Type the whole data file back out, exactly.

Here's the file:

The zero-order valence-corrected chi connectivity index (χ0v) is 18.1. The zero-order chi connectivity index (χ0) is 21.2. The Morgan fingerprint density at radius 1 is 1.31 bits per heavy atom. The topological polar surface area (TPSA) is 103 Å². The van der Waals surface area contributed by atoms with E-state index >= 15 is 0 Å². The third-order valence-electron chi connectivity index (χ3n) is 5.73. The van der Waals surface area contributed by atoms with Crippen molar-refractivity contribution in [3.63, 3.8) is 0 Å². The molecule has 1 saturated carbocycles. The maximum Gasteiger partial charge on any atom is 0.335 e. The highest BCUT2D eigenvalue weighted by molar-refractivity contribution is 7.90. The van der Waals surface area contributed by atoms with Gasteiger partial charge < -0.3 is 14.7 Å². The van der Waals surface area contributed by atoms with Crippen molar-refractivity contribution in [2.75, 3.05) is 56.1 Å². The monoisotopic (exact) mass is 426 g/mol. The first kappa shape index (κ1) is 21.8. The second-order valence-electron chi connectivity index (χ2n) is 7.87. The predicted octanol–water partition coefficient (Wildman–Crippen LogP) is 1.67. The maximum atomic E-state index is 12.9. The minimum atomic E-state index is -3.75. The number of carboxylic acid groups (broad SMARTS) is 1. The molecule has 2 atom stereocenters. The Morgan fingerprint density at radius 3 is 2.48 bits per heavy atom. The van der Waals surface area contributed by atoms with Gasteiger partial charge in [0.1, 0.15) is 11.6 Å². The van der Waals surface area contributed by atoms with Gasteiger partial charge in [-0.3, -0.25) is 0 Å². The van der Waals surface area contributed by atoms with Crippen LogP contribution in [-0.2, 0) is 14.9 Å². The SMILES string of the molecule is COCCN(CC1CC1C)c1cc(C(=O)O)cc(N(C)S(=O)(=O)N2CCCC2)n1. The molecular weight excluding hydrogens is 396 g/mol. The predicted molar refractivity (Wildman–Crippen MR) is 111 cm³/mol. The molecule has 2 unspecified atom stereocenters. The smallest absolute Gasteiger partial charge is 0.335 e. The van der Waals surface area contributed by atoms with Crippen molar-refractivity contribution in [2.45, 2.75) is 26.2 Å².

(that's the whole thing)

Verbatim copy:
The zero-order valence-corrected chi connectivity index (χ0v) is 18.1. The zero-order chi connectivity index (χ0) is 21.2. The Morgan fingerprint density at radius 1 is 1.31 bits per heavy atom. The topological polar surface area (TPSA) is 103 Å². The van der Waals surface area contributed by atoms with E-state index >= 15 is 0 Å². The third-order valence-electron chi connectivity index (χ3n) is 5.73. The van der Waals surface area contributed by atoms with Crippen molar-refractivity contribution in [3.63, 3.8) is 0 Å². The molecule has 1 saturated carbocycles. The maximum Gasteiger partial charge on any atom is 0.335 e. The highest BCUT2D eigenvalue weighted by molar-refractivity contribution is 7.90. The van der Waals surface area contributed by atoms with Gasteiger partial charge < -0.3 is 14.7 Å². The van der Waals surface area contributed by atoms with Crippen molar-refractivity contribution in [2.75, 3.05) is 56.1 Å². The monoisotopic (exact) mass is 426 g/mol. The first kappa shape index (κ1) is 21.8. The second-order valence-electron chi connectivity index (χ2n) is 7.87. The predicted octanol–water partition coefficient (Wildman–Crippen LogP) is 1.67. The maximum atomic E-state index is 12.9. The minimum atomic E-state index is -3.75. The number of carboxylic acid groups (broad SMARTS) is 1. The molecule has 2 atom stereocenters. The Morgan fingerprint density at radius 3 is 2.48 bits per heavy atom. The van der Waals surface area contributed by atoms with Gasteiger partial charge in [0.1, 0.15) is 11.6 Å². The van der Waals surface area contributed by atoms with Gasteiger partial charge in [-0.3, -0.25) is 0 Å². The van der Waals surface area contributed by atoms with Crippen LogP contribution in [-0.2, 0) is 14.9 Å². The SMILES string of the molecule is COCCN(CC1CC1C)c1cc(C(=O)O)cc(N(C)S(=O)(=O)N2CCCC2)n1. The molecular weight excluding hydrogens is 396 g/mol. The predicted molar refractivity (Wildman–Crippen MR) is 111 cm³/mol. The molecule has 2 unspecified atom stereocenters. The smallest absolute Gasteiger partial charge is 0.335 e. The van der Waals surface area contributed by atoms with Crippen molar-refractivity contribution in [2.45, 2.75) is 26.2 Å².